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INDIEFEST '09 INTERVIEW: "The Achievers" Director Eddie Chung

achievers

It's not easy being a spokesperson for a fringe group. While it may not have been his intention, Eddie Chung somewhat inadvertently became one, when he decided to tell the story of the Achievers—a community of hardcore Big Lebowski fans who gather each year to celebrate the Coen Brothers' cult hit—and show the world they exist. It started with a trip to one Festival to get a glimpse of the fandom and evolved into a five-year account.

We caught up with the director of the doc, Eddie Chung, to ask him a few quick questions.

Feb
13
2009
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INDIEFEST '09 REVIEW: "Eugene"

eugene

“You just seem really shy, and sensitive. Have you had a lot of experience with women?”

Eugene is a dark portrait of a man so lonely and miserable that it’s almost hard to believe it’s as watchable as it is. Captivating in a way that reminds you of a natural disaster, Eugene is powered by morbid curiosity, just like its titular main character. Plagued by a sad life, Eugene tries to kill himself more than once in the movie, only to back out at the very last second. Why? He doesn’t have anything to live for—but he’s scared. He can’t rest with the idea of a terrible world that would keep going and not remember he was ever there, even if staying means more pain. Not too far removed from those of us who are too invested in Eugene’s story to turn away before a point of satisfaction, even if we know exactly how his story would eventually crash.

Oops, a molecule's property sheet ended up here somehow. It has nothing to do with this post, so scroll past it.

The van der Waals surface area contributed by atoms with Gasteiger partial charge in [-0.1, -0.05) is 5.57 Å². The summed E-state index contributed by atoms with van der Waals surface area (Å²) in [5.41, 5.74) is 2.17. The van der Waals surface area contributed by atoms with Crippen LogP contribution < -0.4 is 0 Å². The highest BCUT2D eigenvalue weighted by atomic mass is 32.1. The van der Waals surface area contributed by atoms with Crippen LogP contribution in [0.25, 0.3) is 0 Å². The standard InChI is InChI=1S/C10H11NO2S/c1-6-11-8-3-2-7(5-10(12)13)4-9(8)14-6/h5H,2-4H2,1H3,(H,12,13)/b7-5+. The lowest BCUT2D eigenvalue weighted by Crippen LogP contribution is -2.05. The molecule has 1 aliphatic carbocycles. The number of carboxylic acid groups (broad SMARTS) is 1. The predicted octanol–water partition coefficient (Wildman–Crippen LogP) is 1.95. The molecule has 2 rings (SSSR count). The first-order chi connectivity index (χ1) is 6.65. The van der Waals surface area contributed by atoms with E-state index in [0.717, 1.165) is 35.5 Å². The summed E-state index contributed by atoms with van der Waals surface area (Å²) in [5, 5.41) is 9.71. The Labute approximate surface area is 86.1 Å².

Feb
13
2009
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INDIEFEST '09 REVIEW: "The Achievers: The Story of the Lebowski Fans"

achievers

The San Francisco Independent Film Festival has been running a Big Lebowski party in conjunction with the film festival for six years now (since 2003). It rocks—though it is not the first. Lebowski Fests exist in various cities, all trying to top each other in how big they can go, inviting Big Lebowski fans from all over the country. One of the entries at this year’s Indiefest is The Achievers, a documentary that sheds some light on not just the history of Lebowski Fest, but also the whole unexpected cult phenomenon that rose out of Coen Brothers’ failed Fargo follow-up.

Feb
09
2009
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INDIEFEST '09 REVIEW: "Somers Town"

somerstown

Somers Town is director Shane Meadows’ follow-up to his acclaimed 2007 film This is England (I considered it one of the year’s best), reuniting him with This is England’s young star Thomas Turgoose. The pairing feels so right once it becomes clear that Somers Town is a spiritual sequel, dealing with similar themes of immigration and multiculturalism in modern-day England.

Feb
09
2009
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Fanboys Review

It’s only just that the anticipation for a movie about anticipating Star Wars is almost as highly anticipated by Star Wars fans.

After years of reshoots, a studio wanting changes, and a passionate grassroots effort by fans to keep the original version of the film intact, Fanboys is finally released. Does it live up to the hype? Let’s just say that it’s at least way more satisfying than The Phantom Menace—which is the holy grail in the film’s crusade.